Highlighting the City's vibrant social scene and access to summer camps, the National Council for Home Safety and Security (NCHSS) ranked Newark Delaware's second safest City, noting "there's plenty to do and worrying about safety isn't necessarily one of them."
"Providing countless opportunities to enjoy all that Newark has to offer is important to the overall quality of life for our residents and visitors," said city manager Carol Houck. "But none of it matters if people don't feel safe. We are proud of the engaged officers in our police department as well as a strong network of concerned citizens and the support of the University of Delaware police department and are grateful their combined efforts are recognized through this distinction."
According to the report, Newark ranks below the national average in violent crime (2.63 for every 1,000 residents versus the national average of 3/1,000) and property crimes (18.81 for every 1,000 residents versus the national average of 39/1,000). The numbers support increased efforts by the Newark Police Department to adopt dynamic patrolling techniques paired with the latest technology.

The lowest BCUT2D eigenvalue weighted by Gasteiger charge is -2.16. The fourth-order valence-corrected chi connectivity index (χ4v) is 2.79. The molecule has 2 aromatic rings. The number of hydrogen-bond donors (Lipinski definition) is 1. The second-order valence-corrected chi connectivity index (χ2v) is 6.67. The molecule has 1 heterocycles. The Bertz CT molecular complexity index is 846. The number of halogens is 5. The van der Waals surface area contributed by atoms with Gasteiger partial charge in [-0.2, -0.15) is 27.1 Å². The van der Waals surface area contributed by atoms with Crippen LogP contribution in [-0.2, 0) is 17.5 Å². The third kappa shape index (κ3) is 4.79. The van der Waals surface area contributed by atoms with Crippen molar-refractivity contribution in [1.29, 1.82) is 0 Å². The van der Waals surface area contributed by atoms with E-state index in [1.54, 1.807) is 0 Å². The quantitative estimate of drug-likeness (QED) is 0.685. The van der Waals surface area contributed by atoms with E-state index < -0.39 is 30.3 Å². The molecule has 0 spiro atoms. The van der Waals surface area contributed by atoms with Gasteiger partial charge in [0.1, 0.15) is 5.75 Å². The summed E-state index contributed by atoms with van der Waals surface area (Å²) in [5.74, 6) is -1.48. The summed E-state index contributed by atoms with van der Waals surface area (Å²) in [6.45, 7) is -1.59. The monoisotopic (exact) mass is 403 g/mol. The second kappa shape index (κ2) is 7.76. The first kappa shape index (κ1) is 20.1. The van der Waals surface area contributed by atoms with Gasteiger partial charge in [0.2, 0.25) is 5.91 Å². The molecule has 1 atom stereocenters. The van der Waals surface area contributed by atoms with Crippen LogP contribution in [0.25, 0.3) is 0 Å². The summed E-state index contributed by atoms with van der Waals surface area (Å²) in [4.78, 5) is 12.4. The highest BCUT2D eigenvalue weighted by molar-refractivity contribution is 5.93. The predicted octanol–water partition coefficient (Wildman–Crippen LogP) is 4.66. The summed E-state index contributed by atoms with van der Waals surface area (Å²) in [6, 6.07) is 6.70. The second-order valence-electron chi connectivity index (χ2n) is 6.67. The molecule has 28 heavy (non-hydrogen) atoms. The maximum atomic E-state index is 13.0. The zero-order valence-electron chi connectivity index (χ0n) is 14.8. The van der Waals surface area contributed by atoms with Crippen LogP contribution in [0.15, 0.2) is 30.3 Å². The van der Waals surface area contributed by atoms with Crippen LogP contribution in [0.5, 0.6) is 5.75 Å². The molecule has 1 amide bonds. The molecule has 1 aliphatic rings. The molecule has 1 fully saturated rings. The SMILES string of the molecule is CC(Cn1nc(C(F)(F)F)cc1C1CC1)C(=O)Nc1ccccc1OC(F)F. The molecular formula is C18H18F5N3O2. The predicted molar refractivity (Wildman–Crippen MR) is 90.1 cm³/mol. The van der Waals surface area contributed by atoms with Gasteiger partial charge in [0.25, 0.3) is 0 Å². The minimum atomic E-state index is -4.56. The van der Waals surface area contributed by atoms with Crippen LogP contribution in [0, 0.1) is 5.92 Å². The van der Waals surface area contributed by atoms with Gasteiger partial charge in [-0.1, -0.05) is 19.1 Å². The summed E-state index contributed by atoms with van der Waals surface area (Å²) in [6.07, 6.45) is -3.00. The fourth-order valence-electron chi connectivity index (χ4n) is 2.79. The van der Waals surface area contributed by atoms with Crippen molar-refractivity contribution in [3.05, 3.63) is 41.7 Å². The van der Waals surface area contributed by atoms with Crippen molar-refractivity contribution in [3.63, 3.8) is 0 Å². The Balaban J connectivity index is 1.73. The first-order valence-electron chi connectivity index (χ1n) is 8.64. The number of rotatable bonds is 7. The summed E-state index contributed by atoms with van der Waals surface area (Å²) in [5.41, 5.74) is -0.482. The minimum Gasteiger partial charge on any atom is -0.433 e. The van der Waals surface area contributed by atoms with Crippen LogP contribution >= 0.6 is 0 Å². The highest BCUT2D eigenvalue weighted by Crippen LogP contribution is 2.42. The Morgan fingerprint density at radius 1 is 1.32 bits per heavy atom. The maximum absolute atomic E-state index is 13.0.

"The men and women of our department are dedicated to serving and protecting our community and this recognition underscores that commitment to the citizen of Newark," said police chief Paul Tiernan.
To identify the safest cities in Delaware, NCHSS reviewed the most recent FBI Uniform Crime Report statistics along with its own population data and internal research. Any cities that failed to submit a complete crime report to the FBI were eliminated and cities with populations under 5,000 were removed. The remaining cities were ranked based on the number of reported violent crimes (aggravated assault, murder, rape, and robbery) and property crimes (burglary, arson, larceny-theft, and motor vehicle theft) per 100,000 people. These variables were then weighted, with violent crimes accounting for 70% of the total (due to their severity) and property crimes accounting for 30%. Finally, the decimal point was moved over a few spots to show rates per 1,000 people.